Occupying roles such as Currie’s is key not only because they produce revenue, but also because future CEOs typically come from such positions.

In their 202 years of history, Canada’s major banks have never had a female CEO, though London-based HSBC Holdings Plc’s Canadian operation is led by Sandra Stuart, and Gillian Riley is CEO of Tangerine, Bank of Nova Scotia’s online division.

There are women leading U.S. banks, including KeyCorp CEO Beth Mooney.

Bank of Montreal formed a task force for women’s advancement in the early 1990s, when women constituted 13 per cent of senior management. Now, a third of the bank’s board seats and 40 per cent of senior-leadership roles are held by women.

“I’ve been at the bank almost nine years now, and I would say that I haven’t faced any barriers because I’m a woman,” said Joanna Rotenberg, 42, who oversees wealth management.

Half of her division’s employees and more than 40 per cent of its senior management are female, she said.

“My job, as I see it as a leader, is to pay it forward and make sure others do as well. It’s not just talk, it’s action that has led to results.”

Christina Kramer said she’s taken advantage of initiatives aimed at helping women throughout her 32 years at Canadian Imperial Bank of Commerce, advancing to group head of Canadian personal and small-business banking, the lender’s largest division.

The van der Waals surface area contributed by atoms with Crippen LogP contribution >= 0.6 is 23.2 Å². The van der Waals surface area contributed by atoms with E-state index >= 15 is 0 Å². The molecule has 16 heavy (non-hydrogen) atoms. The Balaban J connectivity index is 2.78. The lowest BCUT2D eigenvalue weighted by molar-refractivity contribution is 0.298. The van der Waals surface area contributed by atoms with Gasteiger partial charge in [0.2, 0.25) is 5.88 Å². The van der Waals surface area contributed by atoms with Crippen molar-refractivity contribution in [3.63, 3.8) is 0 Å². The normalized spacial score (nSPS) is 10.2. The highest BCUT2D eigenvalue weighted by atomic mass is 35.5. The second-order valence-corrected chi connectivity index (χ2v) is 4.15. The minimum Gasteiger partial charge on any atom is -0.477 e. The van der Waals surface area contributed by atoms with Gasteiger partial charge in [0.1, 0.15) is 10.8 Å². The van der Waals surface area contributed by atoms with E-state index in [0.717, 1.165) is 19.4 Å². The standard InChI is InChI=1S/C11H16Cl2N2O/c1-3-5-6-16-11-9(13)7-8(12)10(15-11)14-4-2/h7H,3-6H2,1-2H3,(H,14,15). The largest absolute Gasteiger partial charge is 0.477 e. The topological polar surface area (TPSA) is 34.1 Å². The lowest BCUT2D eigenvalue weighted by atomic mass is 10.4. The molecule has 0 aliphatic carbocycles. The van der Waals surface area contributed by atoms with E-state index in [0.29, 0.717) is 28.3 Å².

“I’ve had mentors along the way that have really helped me in terms of shaping my career, my knowledge, my experience base,” she said.

Kramer, 52, also is trying to pay it forward, holding monthly forums for female leaders at all levels of the bank.

“Innovating and adapting to change is really critical for the industry and for a bank, and in order to innovate you need to have diversity of thought, diversity of experience and diversity of background.”

At Canada’s six largest banks, women made up 58 per cent of the workforce and held almost 38 per cent of senior-management roles as of 2017, according to the Canadian Bankers Association.

Thirty years earlier, women accounted for just 2.6 per cent of senior management. Women hold at least a third of board seats at each of the six big Canadian lenders.

Banks compare well with the rest of corporate Canada: Just 15 per cent of board seats at the nation’s companies are held by women, according to a September 2018 report by the Canadian Securities Administrators.

About two-thirds of 648 companies had at least one female executive.

Canadian banks have better female representation on boards than almost all their large U.S. counterparts, according to the survey of 23 banks. That’s noteworthy, said Royal Bank chair Kathleen Taylor, because boards can push management to consider diversity when cultivating future executives.

“If you look at who are in the top jobs today, whether they’re men or women, whether they’re visible minorities or not, the seeds around that executive success were planted a very long time ago,” said Taylor, 61, who became Royal Bank’s first chairwoman in 2013.

“It really matters what job a young woman is in today for whether or not she’s going to be able to have a career progression that gets her to the most senior management team level in 10 to 12 years.”